Project development has not been going smoothly as expected.
Mercom recently visited the Pavagada Solar Park, and gained valuable insight into the nuances and challenges of park development. When complete, Pavagada will be the largest solar park in the world. The following is the first in a series that came from that visit.
Solar parks are the centerpiece of the National Solar Mission’s goal to achieve 100 GW of solar installations by 2022, with 40 GW of solar expected to be installed in over 50 solar parks. Solar parks were conceived as a solution to land acquisition and infrastructure challenges being faced by project developers. Initially, the government was targeting 20 GW of large-scale projects to be exclusively developed in solar parks sized 500-1,000 MW across the country.
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Land was set aside in remote areas that were drought prone or in wastelands where land was not utilized for agriculture. Once the land was identified, the responsibility of creating a park with roads, water, and transmission grid infrastructure all fell on the states. Under this model, the states would then facilitate the building of new large-scale solar projects that would be auctioned by various government agencies. Each solar park charged a fee which could include upfront and ongoing maintenance fees to be paid by the project developer, and these were expected to be less expensive than building a project outside of a park.
Project development in solar parks has not been going as smoothly as envisioned. Projects have been auctioned in parks where there are barely any roads and incomplete infrastructure has caused developers to face delays and higher costs. Also, park fees have been steep considering the low-bid environment and incomplete infrastructure. Recently, Mercom reported that there are more than 1 GW of completed solar projects that are unable to be commissioned due to delays in grid infrastructure and evacuation issues.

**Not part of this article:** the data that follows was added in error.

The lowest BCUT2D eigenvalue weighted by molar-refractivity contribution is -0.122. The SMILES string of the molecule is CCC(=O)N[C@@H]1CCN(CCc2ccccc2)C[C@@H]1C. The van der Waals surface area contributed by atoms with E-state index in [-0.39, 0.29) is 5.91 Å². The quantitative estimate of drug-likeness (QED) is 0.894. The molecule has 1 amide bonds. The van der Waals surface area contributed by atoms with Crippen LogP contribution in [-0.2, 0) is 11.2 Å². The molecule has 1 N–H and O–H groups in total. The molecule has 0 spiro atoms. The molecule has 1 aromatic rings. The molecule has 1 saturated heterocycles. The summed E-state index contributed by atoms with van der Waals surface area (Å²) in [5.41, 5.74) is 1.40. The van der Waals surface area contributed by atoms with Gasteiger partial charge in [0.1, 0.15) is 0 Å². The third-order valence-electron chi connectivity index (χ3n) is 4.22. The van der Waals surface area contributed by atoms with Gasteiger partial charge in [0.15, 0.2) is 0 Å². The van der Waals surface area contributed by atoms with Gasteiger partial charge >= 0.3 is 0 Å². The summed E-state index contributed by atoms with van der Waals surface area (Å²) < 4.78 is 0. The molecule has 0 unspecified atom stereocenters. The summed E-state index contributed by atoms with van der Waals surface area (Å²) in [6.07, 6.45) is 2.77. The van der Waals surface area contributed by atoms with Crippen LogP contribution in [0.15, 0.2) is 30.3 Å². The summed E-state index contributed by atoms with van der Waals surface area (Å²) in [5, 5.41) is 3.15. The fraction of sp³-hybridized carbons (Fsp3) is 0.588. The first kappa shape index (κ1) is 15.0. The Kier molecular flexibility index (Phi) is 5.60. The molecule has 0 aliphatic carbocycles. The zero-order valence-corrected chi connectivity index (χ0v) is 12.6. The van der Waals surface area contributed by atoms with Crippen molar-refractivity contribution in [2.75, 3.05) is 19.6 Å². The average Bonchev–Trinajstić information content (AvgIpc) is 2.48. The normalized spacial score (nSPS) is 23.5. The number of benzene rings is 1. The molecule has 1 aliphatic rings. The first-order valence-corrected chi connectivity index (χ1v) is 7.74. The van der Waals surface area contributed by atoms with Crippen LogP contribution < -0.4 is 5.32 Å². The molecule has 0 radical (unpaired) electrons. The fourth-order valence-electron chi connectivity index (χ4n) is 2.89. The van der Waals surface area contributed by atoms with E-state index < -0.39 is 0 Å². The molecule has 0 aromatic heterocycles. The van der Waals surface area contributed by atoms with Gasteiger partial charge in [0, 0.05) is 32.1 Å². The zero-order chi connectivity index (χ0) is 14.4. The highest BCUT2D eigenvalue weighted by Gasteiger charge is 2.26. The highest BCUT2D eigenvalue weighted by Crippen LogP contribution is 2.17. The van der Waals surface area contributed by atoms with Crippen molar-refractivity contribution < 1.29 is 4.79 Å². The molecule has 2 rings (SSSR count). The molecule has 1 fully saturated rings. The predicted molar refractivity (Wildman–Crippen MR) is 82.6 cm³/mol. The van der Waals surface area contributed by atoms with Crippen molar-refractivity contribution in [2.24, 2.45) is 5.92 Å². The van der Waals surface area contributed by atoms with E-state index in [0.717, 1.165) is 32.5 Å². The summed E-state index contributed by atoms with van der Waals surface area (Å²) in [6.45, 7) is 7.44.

Against this background, instead if solely relying on interviews with developers and government agencies, the Mercom India team decided to visit one of the largest solar parks in India to get a first-hand understanding of the challenges on the ground and gain a clear view of the realities and bottlenecks.
In this first installment, we are covering the infrastructure around the park to get a detailed understanding of the scope of the park and how it was put together.
The Pavagada Solar Park in the Pavagada Taluk, Tumakuru District of Karnataka is set to become the largest solar park in a single location and will have 2 GW of capacity when complete. The solar park infrastructure is being developed by Karnataka Solar Power Development Corporation Limited (KSPDCL), a joint venture between Solar Energy Corporation of India (SECI) and Karnataka Renewable Energy Development Limited (KREDL).
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